On the Boardwalk side of Joe Sitt’s “Dreamland Park” on the former Astroland site, you’ll find the Dragon Wagon Kiddie Coaster. The Wisdom Industries ride is a familiar sight on the carnival circuit. But the Coney Island ride’s claim to fame is that it came out of Michael Jackson’s private amusement park at Neverland Ranch.
Although the Dreamland Dragon Wagon’s history has not been publicized, Jackson’s death has thrust the former Neverland rides at carnivals and parks across the country into the media spotlight. At Beech Bend Park in Bowling Green, Ky, which has the pirate ship ride said to be Jackson’s favorite, complimentary rides were offered as a tribute to the King of Pop and a temporary memorial will soon be replaced with a permanent plaque. Will Coney’s Dragon Wagon follow suit with its own tribute to Michael Jackson?
ATZ learned of the Coney Island ride’s Neverland provenance earlier this month in a conversation with the ride’s owner, Earl “Butch” Butler, CEO of California-based Butler Amusements. The carnival owner purchased four rides from the Jackson ranch last year including the Balloon Samba ride, which is currently at California’s Alameda County Fair. Butler is the new carnival provider for the California State Fair and has a strong fair and festival route in California, Oregon and Washington State.
As a reporter for the trade publication Amusement Business, I’d interviewed Butler and found him to be a class act. His show was awarded the prestigious Circle of Excellence Designation by the Outdoor Amusement Business Association (OABA) in 2005. When ATZ saw “Butler Amusements” name on the cotton candy trailer in Thor Equities’ temporary park in Coney Island, we were absolutely astonished. What made Butler come all the way from California to Coney’s sandy shore when East Coast ride operators galore turned down offers to play Joe Sitt’s Dreamland? We figured either Butler knew something we didn’t (Sitt decides to sit on land and offers multi-year contracts?) or we knew something Butler didn’t (Joe Sitt said amusements don’t make money. Shopping is the new amusement, full speed ahead with rezoning for big box retail!). We phoned Butler to get the scoop.
It turns out that Butler’s Coney connection is his friend and fellow Californian John Strong whose sideshow has been operating in Sitt’s would-be Dreamland since April. “John grew up on our show,” said Butler, “but has since gone off on his own. He said, ‘you’ve got to come out and see this.’ ” At first Butler thought Coney Island was too far, but Strong kept calling him and said they were having trouble getting rides. Butler agreed to fly out and see the situation. His impression: “Coney Island needs upgrading.”
Butler agreed to send four rides from his arsenal of 135 rides. The rides include the Star Dancer, a 101-foot tower ride by Larsen International that combines the carousel and Gondola wheel. It offers a spectacular view of the midway. “The Star Dancer would fit here because people could look out over the beach and the Boardwalk,” said Butler, who noted that he could spare the ride because it’s not popular at fairs where it loses riders to more thrilling rides. He also sent a jewel box of a carousel equipped with menagerie animals as well as horses. The ride had been in storage since it came out of a mall in Chula Vista. The kiddie rides are the Dragon Wagon purchased from Neverland in 2008 and a walk-though play attraction called Kid Zone.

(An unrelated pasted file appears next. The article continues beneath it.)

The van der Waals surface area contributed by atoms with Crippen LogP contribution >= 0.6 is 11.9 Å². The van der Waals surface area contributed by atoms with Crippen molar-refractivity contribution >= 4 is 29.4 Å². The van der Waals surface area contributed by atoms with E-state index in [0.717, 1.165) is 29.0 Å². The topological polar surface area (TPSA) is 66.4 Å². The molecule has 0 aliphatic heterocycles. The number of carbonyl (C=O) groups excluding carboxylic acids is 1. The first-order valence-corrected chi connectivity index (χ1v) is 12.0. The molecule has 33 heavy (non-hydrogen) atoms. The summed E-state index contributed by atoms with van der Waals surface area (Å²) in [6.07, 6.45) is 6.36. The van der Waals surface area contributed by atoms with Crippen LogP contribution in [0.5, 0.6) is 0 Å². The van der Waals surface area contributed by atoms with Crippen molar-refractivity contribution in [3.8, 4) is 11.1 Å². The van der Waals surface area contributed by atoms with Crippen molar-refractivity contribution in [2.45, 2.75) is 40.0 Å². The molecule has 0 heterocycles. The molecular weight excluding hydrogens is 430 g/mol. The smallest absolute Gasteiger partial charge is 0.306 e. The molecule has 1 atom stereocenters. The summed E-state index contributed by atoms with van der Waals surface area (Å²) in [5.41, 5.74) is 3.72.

Asked if he would be sending more rides, Butler said he sent the four rides to “test market” Coney Island. He also sent his right hand man Bobby Merten, former owner of B & B Amusements, to set up the rides and oversee operations for the first couple of weeks. Butler’s strong fair route precludes sending more rides at this time, but he has hopes of putting kiddie rides in Thor Equities “Flea by the Sea” tents on Stillwell for the Christmas season.
ATZ has spoken with East Coast amusement operators who declined offers to bring their rides to Sitt’s temporary park due to inflated rents or because they already have a strong route and cannot spare the rides. One operator told ATZ the rent was twice as much as he would expect to pay. Asked about his contractual arrangements with Sitt, Butler said that he has a one-year contract with an option for another year, and that the rent was 35 per cent higher than what he would usually pay.
Although Butler has over 135 rides, he also has major commitments including contracts with four state fairs with concurrent dates: the California State Fair, (Aug 21-Sept 7), the Evergreen Washington State Fair (40 rides; Aug 27-Sept-7) and both the Western and Eastern Idaho State Fairs (late August-early September). In the case of Cal Expo, Butler’s new contract is for a ten-year term and requires him to provide a minimum of 55 rides, 40 games and 13 food stands.
This illustrates the absurdity of Thor Equities so-called efforts to recruit amusement operators to bring spectacular or major rides to Coney Island. If amusement ride operators are operating on a year to year basis, they simply can’t afford to invest in new equipment. As for whether the temporary fair that Joe Sitt calls “Dreamland Park” will be operating next year, much depends on whether the City rezoning plan for Coney Island passes in the City Council this month. And whether or not the City comes to some kind of 11th hour deal to acquire the property from Thor Equities.
Related posts on ATZ…
November 23, 2009: The Contenders from A to Z: Coney Island Amusement Operator RFP
August 26, 2009: Michael Jackson’s Neverland Ride for Sale in Coney Island!
August 5, 2009: Coney Island Has 56 Rides and 33 More Days of Summer!